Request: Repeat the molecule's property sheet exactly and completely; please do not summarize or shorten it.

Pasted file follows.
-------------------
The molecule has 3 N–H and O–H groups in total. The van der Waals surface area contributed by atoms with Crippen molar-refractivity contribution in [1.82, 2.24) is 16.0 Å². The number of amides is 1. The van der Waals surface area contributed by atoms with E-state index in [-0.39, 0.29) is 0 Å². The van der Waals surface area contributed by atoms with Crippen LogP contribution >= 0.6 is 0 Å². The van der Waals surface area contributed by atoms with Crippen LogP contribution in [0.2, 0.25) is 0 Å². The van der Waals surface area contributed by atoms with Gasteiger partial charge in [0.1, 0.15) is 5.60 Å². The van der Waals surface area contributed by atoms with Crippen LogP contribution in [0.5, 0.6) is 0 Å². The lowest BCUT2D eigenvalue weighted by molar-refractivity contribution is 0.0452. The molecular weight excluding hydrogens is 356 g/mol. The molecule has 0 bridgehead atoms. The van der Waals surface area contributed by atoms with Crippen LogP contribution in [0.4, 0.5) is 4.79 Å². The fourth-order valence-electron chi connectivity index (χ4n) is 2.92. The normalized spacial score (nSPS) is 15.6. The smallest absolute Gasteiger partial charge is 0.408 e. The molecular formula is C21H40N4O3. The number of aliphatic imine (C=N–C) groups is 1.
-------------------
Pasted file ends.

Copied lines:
The molecule has 3 N–H and O–H groups in total. The van der Waals surface area contributed by atoms with Crippen molar-refractivity contribution in [1.82, 2.24) is 16.0 Å². The number of amides is 1. The van der Waals surface area contributed by atoms with E-state index in [-0.39, 0.29) is 0 Å². The van der Waals surface area contributed by atoms with Crippen LogP contribution >= 0.6 is 0 Å². The van der Waals surface area contributed by atoms with Crippen LogP contribution in [0.2, 0.25) is 0 Å². The van der Waals surface area contributed by atoms with Gasteiger partial charge in [0.1, 0.15) is 5.60 Å². The van der Waals surface area contributed by atoms with Crippen LogP contribution in [0.5, 0.6) is 0 Å². The lowest BCUT2D eigenvalue weighted by molar-refractivity contribution is 0.0452. The molecular weight excluding hydrogens is 356 g/mol. The molecule has 0 bridgehead atoms. The van der Waals surface area contributed by atoms with Crippen LogP contribution in [0.4, 0.5) is 4.79 Å². The fourth-order valence-electron chi connectivity index (χ4n) is 2.92. The normalized spacial score (nSPS) is 15.6. The smallest absolute Gasteiger partial charge is 0.408 e. The molecular formula is C21H40N4O3. The number of aliphatic imine (C=N–C) groups is 1.